Friday, March 31, 2006
Leavin’ on a jet plane
I’m still in a copyediting frenzy, and my plane for State College leaves in two hours. I finished the page proofs for What’s Liberal about the Liberal Arts? last night, having spent the entire day slogging through the first copyedit of Rhetorical Occasions. But I had the odd experience of copyediting a book for the University of North Carolina Press in the offices of the University of North Carolina Press, surrounded by the people who’ve been working on the book for the past year. That was cool. Also extremely efficient. Whenever I ran into a snag, I would just holler randomly down the hall: “hey,” I hollered randomly, “is ‘cohort of theorists’ singular or plural”? This launched a learned debate about whether “cohort” implies the kind of collectivity and loss of individuality one associates with “herd,” since of course “herd” is singular. It was finally decided by a 17-12 vote that “cohort” is plural, which suggests that the staff of the UNC Press are a cohort rather than a herd. Then there was the question of whether Right and Left should be Capitalized Throughout, and the question of whether “sic” should be italicized if “ibid” is not. All of these questions were answered within seconds, thanks to my hollering and my strategically central location at a large work desk that faced six offices at once. In return, the staff asked me if I knew what “seditty” meant, and that gave me a rare and valuable opportunity to recite all the lyrics of Grandmaster Flash’s 1982 hit “The Message.” Which is not bad for an ofay.
I now think every academic-press author should be required to edit his or her book in the offices of their publishers.
Anyway, I’ll have a real post on my NC sojourn a bit later on, and in the meantime, here’s one of the paragraphs I was copyediting yesterday. From “The Utility of the Arts and Humanities,” forthcoming in Rhetorical Occasions:
I sometimes think this is why the cultural right has urged us so often in the past two decades to return to the eternal verities of the fine arts: it’s part of a two-step plan to eliminate the arts and humanities from any serious social or curricular consideration. For when it comes to defending the utility of the arts and humanities, the cultural right is every bit as and ambivalent and divided as is the cultural left, yet far more coordinated: one bunch of conservatives—we could call them the Allan and Harold Bloom Consortium—wants us to return to the canon, to aesthetics, to the pursuit of beauty, leaving behind all this queer theory and multicultural pabulum. These are the conservatives one finds clustered around the New Criterion and the Hudson Review, the ones who line their shelves with volumes from the Loeb Classical Library and decry the mediocrity of contemporary American theater. The other bunch of conservatives—let’s call them the Tom DeLay Gang—doesn’t see any reason why taxpayers should support public universities, or why parents and trustees should support private universities, in which faculty and students fritter away their time pursuing pointless things like “beauty” when there’s important work to be done and people need to see a return on their college investment. These are the conservatives who, in alliance with economic libertarians, declaim from the editorial page of the Wall Street Journal that the “important work” to be done consists of eliminating estate and capital gains taxes, gutting workplace regulations, and shredding environmental standards. They like to have a few Allan Bloomers around to talk about the cultural superiority of the West and the depravity of Western academic intellectuals, but as long as those estate taxes are repealed they really don’t care whether college students are reading Cicero or comic books. The two-step plan, then, consists of this: the first group will urge arts and humanities faculty to return to beauty, whereupon the second group will come along and cut all funding for the frivolous aesthetic pursuits of the arts and humanities.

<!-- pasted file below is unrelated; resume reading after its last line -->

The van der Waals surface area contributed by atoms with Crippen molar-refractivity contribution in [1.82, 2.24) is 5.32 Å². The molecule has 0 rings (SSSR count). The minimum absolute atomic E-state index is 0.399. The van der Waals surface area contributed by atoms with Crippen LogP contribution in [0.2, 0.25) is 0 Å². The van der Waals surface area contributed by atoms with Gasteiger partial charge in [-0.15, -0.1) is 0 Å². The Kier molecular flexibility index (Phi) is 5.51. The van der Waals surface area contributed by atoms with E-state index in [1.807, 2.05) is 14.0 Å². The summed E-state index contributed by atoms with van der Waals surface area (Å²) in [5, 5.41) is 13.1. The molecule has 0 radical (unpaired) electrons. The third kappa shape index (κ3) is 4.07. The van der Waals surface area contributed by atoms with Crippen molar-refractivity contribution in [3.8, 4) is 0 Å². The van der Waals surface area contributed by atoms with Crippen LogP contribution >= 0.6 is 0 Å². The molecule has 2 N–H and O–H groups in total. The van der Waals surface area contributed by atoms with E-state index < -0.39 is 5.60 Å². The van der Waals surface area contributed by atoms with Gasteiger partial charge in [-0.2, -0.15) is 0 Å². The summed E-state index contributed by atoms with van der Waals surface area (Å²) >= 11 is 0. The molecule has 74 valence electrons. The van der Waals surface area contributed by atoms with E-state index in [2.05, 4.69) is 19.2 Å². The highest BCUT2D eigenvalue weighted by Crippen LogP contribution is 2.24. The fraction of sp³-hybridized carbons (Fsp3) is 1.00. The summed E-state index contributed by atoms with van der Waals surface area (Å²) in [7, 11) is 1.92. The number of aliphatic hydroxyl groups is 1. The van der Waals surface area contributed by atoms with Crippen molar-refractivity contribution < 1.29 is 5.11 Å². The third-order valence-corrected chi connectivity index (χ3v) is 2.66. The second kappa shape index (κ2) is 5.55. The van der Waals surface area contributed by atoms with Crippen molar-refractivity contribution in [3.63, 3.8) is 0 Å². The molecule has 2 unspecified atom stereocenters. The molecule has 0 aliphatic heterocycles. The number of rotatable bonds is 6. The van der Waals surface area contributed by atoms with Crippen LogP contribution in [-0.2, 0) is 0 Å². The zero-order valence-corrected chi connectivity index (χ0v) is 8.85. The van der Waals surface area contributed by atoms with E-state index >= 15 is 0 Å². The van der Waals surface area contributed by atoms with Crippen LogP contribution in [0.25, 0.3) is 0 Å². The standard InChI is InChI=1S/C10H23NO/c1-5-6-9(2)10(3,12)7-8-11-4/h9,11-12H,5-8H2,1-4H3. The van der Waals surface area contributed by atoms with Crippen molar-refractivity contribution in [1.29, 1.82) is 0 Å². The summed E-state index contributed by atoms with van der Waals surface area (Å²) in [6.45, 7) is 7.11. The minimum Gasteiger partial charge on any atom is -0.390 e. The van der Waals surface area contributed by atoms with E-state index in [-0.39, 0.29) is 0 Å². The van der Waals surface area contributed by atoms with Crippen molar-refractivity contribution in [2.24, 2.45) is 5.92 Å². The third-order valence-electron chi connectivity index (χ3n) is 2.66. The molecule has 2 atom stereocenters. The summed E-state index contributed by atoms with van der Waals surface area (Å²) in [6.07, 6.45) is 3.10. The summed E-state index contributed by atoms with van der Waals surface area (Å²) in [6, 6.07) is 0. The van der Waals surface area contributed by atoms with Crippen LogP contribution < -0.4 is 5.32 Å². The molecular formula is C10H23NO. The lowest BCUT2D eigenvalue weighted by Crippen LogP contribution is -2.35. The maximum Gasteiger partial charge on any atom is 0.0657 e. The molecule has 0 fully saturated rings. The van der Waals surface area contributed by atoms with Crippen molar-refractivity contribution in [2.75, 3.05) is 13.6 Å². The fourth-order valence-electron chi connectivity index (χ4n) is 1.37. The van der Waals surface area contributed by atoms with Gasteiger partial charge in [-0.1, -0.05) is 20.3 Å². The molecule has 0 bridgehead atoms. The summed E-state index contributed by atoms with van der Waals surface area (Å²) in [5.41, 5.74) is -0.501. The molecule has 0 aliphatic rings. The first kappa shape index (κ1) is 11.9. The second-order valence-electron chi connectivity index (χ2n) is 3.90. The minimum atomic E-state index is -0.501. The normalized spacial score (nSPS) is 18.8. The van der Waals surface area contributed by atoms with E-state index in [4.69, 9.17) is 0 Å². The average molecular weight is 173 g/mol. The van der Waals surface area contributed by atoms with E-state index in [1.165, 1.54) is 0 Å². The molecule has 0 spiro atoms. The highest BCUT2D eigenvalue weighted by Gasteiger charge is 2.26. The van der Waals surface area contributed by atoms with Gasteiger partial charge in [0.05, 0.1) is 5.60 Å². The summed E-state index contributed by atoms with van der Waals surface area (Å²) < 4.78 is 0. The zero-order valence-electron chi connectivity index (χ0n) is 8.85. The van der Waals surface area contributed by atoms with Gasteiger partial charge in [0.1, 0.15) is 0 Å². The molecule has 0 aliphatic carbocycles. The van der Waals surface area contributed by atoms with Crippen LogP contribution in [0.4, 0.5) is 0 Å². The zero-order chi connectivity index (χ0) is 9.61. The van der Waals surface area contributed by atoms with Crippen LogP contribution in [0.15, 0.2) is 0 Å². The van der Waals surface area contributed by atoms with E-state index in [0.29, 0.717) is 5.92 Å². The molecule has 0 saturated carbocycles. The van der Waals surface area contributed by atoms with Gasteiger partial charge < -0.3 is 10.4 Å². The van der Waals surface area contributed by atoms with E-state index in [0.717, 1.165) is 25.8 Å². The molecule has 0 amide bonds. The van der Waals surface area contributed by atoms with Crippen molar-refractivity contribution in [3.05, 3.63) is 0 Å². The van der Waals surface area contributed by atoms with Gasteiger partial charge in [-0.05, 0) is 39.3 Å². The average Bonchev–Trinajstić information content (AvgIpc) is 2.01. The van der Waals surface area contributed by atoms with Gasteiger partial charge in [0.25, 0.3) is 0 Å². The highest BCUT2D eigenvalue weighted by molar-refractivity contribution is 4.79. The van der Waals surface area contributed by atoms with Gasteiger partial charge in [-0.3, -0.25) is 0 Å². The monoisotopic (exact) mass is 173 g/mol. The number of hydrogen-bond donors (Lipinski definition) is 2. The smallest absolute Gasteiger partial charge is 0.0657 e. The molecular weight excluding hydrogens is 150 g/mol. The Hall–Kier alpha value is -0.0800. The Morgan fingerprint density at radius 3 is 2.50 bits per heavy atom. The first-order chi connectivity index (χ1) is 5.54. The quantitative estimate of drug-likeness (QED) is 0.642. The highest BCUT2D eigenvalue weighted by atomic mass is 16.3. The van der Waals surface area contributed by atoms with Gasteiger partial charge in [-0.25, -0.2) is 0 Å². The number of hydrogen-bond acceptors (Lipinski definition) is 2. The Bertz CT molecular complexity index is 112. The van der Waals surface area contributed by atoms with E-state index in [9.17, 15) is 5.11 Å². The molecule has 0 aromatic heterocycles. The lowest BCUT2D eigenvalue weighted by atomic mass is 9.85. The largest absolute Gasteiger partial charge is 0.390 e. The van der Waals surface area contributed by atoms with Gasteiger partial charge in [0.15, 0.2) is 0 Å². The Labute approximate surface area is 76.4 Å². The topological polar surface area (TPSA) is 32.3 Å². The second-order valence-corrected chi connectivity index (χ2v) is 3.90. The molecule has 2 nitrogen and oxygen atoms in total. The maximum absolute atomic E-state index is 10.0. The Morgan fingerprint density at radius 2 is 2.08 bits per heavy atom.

Oh, and one more thing before I grab my cab. If you want to make wingnuts’ heads explode this week, just propose an illegal immigrant amnesty program in which immigrants become naturalized citizens if they agree to take jobs away from liberal professors.